Fitzroy Loft by Architects EAT Melbourne

Melbourne based design practice Architects EAT were recently awarded Best Residential Interior at the Australian Interior Design Awards for this amazing loft conversion in a 125 year old former factory in Fitzroy, an inner city suburb of Melbourne. We love the soaring saw tooth ceiling as well as the fusion of respectfully preserved original features and the sleek new additions of steel, glass and timber, combining to create light filled open spaces as well as intimate zones on each level. The suspended foot bridge is an amazing addition connecting the mezzanine spaces. We love the soft grey kitchen and living space joinery paired beautifully with the marble finishes and the black steel framed glazing.

Design statement

Fitzroy Loft is a warehouse conversion inside the 125-year-old MacRobertson chocolate factory in Fitzroy, Victoria. The project is about bringing light and air deep into the home, while maintaining the integrity and context of its historical significance. Three internal voids are devised to highlight the original factory heights. While the brief called for a sizeable family home, keeping the integrity of the original factory’s bones was vital. Walls and floors that were built in more recent years were torn down to expose charred beams and remnant paint.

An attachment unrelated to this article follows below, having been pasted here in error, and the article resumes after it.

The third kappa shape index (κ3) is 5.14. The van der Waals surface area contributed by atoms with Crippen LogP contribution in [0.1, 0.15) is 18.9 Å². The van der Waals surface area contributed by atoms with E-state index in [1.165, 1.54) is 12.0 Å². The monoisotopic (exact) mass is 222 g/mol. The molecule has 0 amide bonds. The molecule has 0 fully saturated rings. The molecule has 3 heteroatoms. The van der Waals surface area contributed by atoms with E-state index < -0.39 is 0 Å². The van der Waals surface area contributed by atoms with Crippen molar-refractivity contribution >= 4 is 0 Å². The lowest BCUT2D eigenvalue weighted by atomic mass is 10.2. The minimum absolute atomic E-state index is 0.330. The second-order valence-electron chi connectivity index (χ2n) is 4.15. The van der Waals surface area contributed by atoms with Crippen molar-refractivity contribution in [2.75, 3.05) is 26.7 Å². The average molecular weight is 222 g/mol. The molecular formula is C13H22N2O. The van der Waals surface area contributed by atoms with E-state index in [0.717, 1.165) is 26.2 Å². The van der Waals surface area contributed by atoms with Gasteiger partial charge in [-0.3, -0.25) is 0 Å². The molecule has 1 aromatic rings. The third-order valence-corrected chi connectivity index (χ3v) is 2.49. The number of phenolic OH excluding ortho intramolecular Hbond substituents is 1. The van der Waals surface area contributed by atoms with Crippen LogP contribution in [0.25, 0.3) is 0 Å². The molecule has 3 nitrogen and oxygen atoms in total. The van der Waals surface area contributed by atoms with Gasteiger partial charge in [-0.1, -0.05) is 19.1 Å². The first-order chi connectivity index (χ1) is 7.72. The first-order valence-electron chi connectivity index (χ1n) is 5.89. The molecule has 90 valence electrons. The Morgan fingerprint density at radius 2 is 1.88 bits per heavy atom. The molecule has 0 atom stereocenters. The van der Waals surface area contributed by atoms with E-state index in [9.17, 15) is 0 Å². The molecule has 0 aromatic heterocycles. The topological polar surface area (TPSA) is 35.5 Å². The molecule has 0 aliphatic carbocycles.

The interior is a series of spaces linked by three internal voids. The first void is the courtyard, which is directly connected to the main living room and the kitchen. The second void is located as a zoning device, separating the living spaces from the private zones on the lower floor. And the third void is placed at the very back in the library, displaying the original timber column and beam, and allowing the soft southern ambient light to touch the library and the mezzanine study above.

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Lucy Folk Jewellery Design

Jewellery designer Lucy Folk opened her first boutique in Crossley Street, Melbourne in 2012. The unique concept store was designed by Melbourne architectural firm Inglis Architects. Folk has gained acclaim for her irreverent range of fine jewellery, which melds the incongruous partners of food and fashion to charming affect. Folk’s work renders everyday food items in delicate precious metals for witty, kitsch accessories that have gained the designer a cult following. Past collections have included pendants modelled on pretzels, pasta and tortilla chips, and have struck a chord internationally, with Folk’s range being picked up by stockists including Collette in Paris, Harvey Nichols in London and Oak in New York.  See Lucy’s entire jewellery range here.  And read about how a vision became a beautiful retail space here.

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